Social Structure and Territory. Landscape Archaeology (EST-AP)

Researcher in charge: Inés Sastre Prats

Roman mine in La Canduerca, Sierra de Begega (Asturias)

Research of EST-AP Group is focused on the study of the landscape as the result of the synthesis of social relations and the environment, always in a diachronic perspective. This means that spatial relations are the basis which allows the understanding of how ancient societies worked and changed, providing the scientific foundation for turning the archaeological record into a sustainable Cultural Heritage resource.

• The fundamental objective is the study of historical processes affecting both protohistorical communities and Hispanic provincial society, in particular during the transition from the pre-Roman to Roman periods, and during the Early Empire. The group considers both the integral study of the archaeological record ––from geoarchaeology to material culture–– and the written evidence available.

• The main study area is the northwestern quadrant of the Iberian Peninsula, in particular the territories ascribed to the Asturians, Gallaecians, Cantabrians and northern Lusitania. The research group also carries out similar studies in other peninsular areas characterised by ancient mining activity. These regional studies have enabled collaboration with other national and European research groups, specially relating to preindustrial rural and mining landscapes.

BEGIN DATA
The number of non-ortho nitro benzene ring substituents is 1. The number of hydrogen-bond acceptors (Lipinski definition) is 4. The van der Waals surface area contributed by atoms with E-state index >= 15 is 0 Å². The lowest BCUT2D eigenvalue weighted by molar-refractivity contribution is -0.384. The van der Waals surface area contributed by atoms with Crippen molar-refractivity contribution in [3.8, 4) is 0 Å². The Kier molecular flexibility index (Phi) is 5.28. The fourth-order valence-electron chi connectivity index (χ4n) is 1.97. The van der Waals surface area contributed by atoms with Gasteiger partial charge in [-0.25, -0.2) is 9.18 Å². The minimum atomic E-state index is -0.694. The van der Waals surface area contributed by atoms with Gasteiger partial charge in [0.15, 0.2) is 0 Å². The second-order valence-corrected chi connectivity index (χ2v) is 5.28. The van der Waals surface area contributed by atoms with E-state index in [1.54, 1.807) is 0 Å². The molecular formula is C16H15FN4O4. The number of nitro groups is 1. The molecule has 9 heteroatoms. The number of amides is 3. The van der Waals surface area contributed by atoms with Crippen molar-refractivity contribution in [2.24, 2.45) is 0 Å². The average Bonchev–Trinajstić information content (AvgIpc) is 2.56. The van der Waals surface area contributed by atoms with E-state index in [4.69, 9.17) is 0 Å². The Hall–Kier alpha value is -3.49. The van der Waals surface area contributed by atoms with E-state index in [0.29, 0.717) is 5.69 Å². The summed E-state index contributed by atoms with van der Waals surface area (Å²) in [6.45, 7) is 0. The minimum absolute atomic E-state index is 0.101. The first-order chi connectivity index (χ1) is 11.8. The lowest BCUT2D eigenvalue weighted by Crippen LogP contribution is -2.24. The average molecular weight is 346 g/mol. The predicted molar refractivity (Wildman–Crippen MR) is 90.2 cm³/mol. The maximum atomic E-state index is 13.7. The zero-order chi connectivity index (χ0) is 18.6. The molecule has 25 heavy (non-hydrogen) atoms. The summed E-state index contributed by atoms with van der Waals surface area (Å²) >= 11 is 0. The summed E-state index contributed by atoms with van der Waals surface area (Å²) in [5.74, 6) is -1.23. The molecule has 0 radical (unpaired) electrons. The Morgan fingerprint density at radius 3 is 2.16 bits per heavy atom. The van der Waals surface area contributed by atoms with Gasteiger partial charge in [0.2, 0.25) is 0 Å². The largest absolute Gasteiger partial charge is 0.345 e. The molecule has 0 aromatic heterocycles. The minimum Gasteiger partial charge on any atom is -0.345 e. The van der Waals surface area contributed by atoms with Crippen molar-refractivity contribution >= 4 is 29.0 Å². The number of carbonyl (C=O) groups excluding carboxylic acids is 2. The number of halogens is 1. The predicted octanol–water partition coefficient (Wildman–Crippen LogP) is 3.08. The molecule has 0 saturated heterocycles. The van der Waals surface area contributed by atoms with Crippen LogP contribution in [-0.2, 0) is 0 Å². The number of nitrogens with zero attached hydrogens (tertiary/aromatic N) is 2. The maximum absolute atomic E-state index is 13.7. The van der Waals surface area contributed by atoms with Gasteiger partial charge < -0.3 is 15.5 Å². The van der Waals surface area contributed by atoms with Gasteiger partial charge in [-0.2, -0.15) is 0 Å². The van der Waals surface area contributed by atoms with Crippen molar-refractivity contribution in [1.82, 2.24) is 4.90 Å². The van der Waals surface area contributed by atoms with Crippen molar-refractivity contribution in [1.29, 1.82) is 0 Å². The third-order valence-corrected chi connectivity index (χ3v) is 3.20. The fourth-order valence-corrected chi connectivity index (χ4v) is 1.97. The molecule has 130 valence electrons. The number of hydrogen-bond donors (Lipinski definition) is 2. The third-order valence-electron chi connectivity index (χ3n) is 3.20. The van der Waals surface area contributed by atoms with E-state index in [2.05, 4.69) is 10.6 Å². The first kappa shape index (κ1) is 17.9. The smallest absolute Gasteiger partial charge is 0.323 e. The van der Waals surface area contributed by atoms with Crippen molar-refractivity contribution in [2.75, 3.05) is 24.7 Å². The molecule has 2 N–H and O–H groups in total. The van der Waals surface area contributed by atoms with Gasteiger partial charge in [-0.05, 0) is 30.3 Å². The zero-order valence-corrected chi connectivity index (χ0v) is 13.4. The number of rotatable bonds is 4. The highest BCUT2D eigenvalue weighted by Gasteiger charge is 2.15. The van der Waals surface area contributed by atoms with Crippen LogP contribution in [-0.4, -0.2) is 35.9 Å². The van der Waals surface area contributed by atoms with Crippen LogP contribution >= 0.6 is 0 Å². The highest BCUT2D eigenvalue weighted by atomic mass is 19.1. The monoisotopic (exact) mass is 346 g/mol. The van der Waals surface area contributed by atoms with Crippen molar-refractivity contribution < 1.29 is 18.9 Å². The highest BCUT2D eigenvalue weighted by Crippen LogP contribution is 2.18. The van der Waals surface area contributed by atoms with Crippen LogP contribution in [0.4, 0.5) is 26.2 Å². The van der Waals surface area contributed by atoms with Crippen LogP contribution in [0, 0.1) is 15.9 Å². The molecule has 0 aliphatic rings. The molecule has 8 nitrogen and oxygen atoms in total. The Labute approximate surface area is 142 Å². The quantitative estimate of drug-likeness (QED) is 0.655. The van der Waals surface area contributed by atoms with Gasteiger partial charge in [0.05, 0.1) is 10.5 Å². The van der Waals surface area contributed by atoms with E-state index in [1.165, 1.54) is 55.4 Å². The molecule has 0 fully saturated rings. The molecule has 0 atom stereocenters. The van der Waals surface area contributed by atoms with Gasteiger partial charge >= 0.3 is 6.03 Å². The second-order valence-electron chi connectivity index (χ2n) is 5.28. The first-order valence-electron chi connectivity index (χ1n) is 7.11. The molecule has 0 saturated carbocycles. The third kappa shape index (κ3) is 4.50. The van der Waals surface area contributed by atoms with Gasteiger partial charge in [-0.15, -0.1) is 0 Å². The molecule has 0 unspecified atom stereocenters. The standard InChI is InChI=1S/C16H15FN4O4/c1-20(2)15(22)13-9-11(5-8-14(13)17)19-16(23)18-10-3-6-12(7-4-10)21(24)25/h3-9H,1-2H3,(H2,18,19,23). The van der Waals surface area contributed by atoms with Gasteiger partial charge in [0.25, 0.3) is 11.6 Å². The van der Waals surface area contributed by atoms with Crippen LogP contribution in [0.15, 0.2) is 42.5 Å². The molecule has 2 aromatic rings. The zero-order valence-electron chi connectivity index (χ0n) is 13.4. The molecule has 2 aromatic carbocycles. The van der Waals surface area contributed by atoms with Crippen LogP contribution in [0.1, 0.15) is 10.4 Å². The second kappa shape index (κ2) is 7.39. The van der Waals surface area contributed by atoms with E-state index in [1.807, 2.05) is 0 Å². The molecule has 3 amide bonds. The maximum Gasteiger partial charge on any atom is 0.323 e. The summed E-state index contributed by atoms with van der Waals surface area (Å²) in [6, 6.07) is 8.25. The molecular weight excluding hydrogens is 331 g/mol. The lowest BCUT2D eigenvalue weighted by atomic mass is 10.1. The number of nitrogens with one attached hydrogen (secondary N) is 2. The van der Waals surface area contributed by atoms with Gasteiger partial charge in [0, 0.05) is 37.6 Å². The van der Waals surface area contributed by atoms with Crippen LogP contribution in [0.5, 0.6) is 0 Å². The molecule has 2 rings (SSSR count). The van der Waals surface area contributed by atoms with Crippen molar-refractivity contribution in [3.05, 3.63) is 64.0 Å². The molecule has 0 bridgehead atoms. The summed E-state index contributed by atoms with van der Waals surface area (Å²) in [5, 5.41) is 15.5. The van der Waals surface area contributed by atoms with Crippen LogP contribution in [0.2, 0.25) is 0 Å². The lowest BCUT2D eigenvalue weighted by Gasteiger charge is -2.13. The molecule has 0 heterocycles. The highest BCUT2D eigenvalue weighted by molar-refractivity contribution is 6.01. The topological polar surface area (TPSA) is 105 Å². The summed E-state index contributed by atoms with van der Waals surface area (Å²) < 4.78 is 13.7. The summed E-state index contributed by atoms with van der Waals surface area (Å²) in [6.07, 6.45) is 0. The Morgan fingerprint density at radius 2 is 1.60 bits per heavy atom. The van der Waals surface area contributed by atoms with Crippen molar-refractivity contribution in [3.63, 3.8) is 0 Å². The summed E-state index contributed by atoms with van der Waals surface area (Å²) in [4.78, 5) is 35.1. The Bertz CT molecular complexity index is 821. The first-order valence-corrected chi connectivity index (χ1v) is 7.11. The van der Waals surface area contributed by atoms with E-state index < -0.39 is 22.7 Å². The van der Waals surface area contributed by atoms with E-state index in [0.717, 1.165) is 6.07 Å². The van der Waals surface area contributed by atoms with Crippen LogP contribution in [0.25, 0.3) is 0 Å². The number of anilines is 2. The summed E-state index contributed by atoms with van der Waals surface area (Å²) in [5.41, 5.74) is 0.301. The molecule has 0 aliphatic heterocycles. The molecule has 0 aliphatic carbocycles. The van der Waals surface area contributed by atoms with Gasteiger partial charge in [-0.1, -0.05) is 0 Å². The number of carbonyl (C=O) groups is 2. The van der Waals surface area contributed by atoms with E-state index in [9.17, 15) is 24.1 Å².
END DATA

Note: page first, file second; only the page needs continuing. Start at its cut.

• The study of social formations indulges in the theoretical debate regarding how past societies worked, and how they constructed space ––territorialisation processes–– throughout time. The goal is to develop an archaeologically-based social theory, on par with anthropology or sociology, which can contribute to social sciences in general.

• The research group applies analytical and interpretive methods and techniques to cultural landscapes aiming to contribute historical knowledge with a trans-disciplinary perspective ––converging with social and earth sciences––, which can through dissemination generate innovative resources for the planning and exploitation of the territory as heritage. The research group enjoys extensive experience in the use of spatial analysis techniques applied to archaeology (geoarchaeology, geo-information systems, topography, cartography and aerial photography).